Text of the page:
By: Sean Crose
“After first loss in the professional (ranks),” Vasyl Lomachenko said to the media this week on the eve of his undisputed lightweight title fight with Devin Haney. “I’m thinking everything can happen in the ring.” The truth is that the man, who was once hailed as someone who perhaps could become the best boxer ever, now has two loses on his resume, to Orlando Salido and Teofimo Lopez respectively. Still, Lomachenko doesn’t seem to much care about the L’s on his record.
“Look,” he said, “in my mind I didn’t lose any fight in professional boxing. That’s why I sleep very well.” Although some may find his assertion that he didn’t lose to Lopez a bit much, he may have a stronger argument when it comes to his loss to Salido (in only his second pro bout). “If you understand boxing,” he said in his broken English, “you saw a situation about Salido…during the fight, how many low blows was. I think I didn’t lose on the point.”
Fair enough, but does Lomachenko really feel he should have gotten the judges’ nod after his fight with the hard hitting Lopez? “I said before, the same situation with Lopez,” Lomachenko stated. “I didn’t feel I lost this fight.” While his fight against the larger, taller and extremely talented Haney hasn’t even gone down yet, Lomachenko was asked about rematching Lopez. “I can’t (make it ) to 140,” he joked. “After that, you ask me about Tyson Fury and Oleksandr Usyk.”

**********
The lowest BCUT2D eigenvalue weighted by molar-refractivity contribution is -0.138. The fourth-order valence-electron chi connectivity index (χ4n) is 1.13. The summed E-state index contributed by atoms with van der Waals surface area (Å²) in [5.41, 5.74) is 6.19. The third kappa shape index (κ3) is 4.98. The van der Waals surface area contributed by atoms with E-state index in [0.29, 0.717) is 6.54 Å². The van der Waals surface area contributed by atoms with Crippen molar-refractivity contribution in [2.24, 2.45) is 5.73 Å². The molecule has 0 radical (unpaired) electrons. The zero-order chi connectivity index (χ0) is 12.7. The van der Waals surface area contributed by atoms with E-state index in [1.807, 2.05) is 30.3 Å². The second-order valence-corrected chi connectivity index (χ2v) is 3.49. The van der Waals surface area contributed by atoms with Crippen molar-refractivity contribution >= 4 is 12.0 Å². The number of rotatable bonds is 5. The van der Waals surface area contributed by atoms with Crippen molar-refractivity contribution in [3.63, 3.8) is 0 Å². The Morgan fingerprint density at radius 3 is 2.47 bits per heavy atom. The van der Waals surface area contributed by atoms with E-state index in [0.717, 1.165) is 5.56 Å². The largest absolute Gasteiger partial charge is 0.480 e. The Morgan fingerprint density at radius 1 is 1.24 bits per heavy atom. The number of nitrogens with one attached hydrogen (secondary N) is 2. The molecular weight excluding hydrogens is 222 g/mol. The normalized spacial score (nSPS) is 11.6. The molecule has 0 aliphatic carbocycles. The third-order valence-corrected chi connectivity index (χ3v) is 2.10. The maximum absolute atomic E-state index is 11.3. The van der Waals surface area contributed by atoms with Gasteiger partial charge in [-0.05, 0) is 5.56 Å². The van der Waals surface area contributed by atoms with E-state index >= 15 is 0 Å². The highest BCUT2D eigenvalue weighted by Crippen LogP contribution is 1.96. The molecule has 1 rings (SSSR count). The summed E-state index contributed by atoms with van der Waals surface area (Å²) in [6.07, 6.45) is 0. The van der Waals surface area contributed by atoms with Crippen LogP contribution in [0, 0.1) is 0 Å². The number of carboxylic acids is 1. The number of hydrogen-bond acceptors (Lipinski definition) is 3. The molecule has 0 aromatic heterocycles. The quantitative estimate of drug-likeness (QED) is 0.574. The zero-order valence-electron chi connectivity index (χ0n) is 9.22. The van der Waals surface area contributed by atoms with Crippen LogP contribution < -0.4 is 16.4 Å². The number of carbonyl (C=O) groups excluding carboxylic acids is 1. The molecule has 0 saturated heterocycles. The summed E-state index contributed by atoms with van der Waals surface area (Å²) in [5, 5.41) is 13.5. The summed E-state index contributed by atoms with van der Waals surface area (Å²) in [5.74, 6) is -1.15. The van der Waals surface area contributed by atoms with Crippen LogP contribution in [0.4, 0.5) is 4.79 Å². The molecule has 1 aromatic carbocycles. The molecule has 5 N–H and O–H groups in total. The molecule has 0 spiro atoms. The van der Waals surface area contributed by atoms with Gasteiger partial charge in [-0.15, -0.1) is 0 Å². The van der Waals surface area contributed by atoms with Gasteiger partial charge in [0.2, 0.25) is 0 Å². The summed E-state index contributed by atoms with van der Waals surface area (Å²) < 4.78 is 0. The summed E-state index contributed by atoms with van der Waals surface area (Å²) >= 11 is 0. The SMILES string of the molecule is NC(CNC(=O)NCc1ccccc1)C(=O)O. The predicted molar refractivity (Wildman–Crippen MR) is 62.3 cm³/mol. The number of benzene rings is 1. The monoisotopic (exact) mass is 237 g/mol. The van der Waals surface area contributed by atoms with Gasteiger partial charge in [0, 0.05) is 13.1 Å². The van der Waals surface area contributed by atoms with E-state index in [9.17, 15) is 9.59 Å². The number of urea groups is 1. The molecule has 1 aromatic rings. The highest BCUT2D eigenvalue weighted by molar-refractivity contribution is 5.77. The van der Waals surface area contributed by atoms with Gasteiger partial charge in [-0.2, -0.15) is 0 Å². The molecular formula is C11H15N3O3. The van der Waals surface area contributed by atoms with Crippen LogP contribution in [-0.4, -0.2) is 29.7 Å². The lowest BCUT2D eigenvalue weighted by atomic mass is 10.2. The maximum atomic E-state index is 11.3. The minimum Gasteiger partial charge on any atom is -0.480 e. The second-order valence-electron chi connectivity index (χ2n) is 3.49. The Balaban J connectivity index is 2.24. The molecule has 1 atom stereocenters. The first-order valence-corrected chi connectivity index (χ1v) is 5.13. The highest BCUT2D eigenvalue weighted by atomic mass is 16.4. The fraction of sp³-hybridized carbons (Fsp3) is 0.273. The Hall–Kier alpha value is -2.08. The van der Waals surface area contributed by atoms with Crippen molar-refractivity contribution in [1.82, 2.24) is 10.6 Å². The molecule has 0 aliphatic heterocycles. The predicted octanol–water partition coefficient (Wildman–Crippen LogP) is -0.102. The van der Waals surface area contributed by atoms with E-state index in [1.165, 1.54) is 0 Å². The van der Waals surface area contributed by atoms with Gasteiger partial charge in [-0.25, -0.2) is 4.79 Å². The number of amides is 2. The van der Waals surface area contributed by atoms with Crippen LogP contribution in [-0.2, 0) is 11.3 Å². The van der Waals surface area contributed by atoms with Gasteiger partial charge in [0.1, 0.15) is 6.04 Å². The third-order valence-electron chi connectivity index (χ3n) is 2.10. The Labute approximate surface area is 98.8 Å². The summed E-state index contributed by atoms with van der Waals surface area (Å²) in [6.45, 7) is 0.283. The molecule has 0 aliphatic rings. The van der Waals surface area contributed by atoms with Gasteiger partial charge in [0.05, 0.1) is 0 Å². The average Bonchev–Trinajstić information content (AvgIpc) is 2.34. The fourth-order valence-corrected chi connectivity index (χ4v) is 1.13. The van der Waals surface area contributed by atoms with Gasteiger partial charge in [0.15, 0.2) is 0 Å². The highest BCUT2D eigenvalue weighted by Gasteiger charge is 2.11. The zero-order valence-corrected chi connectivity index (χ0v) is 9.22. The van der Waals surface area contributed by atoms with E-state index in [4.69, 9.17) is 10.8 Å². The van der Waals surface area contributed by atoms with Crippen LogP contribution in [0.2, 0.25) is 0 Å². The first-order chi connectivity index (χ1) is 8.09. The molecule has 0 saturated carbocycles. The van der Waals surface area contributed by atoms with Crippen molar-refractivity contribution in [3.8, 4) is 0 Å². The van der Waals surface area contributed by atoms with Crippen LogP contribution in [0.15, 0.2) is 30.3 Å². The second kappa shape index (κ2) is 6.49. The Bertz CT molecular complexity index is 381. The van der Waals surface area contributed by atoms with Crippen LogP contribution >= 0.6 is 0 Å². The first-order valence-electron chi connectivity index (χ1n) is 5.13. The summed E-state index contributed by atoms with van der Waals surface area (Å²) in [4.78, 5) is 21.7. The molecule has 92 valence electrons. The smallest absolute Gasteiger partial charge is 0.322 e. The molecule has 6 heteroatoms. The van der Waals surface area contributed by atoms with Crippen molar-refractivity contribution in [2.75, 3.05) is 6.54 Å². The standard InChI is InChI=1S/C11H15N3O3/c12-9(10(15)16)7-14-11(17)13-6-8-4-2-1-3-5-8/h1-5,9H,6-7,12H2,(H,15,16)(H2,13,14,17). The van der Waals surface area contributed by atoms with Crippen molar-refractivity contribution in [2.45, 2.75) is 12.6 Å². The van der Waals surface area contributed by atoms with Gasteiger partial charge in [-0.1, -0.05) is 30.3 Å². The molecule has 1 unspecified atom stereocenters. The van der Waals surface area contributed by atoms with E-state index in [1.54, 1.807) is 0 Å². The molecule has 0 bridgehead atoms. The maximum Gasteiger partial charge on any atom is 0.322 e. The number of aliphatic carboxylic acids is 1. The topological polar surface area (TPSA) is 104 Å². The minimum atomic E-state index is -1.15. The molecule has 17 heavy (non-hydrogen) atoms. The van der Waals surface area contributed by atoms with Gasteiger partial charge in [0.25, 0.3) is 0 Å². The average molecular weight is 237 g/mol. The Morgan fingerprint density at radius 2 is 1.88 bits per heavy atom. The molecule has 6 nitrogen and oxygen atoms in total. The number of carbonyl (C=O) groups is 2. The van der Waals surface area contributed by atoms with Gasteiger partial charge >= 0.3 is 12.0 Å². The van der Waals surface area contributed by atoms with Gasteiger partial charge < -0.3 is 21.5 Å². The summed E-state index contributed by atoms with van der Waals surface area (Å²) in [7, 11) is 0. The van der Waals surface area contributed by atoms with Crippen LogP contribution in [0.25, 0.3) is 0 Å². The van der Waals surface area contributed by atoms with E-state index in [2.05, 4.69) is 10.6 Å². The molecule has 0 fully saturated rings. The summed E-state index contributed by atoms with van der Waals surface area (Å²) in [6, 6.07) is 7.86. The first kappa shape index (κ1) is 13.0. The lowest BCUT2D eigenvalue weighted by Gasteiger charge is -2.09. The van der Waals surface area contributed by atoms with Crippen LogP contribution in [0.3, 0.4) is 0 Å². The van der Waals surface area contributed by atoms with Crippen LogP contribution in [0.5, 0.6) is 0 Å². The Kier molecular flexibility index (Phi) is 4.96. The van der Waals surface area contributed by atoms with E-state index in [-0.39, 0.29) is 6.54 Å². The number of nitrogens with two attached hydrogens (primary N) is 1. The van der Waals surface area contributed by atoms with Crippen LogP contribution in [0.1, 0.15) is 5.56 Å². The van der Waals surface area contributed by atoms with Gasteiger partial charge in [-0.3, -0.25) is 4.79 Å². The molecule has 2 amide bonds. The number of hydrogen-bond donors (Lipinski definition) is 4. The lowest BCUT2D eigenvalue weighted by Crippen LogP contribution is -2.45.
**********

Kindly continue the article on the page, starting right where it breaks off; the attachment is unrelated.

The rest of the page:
Lomachenko was then asked about the possibility of going to down to 126 in order to face “The Monster” himself, Naoya Inoue. “I forget how to make weight,” Lomachenko cracked before admitting “it’s always interesting fighting with top fighters close to our weight class.” He then went on to praise the Japanese multititlist. “He has the power and he’s a top fighter,” said Ukraine’s Lomachenko. “He’s a world champion. It’s always interesting to watch the fighters who watch, who respect, and who love boxing.”
As for Haney, Lomachenko will face the impressive American on May 20th as the main event of a Top Rank Pay Per View card. Should Lomachenko pull off the win, he may well find talk of him potentially being an all time great making the rounds again. Haney is no easy task, however. To the contrary, a Lomachenko loss at this point in his career might be less surprising than a Lomachenko win.
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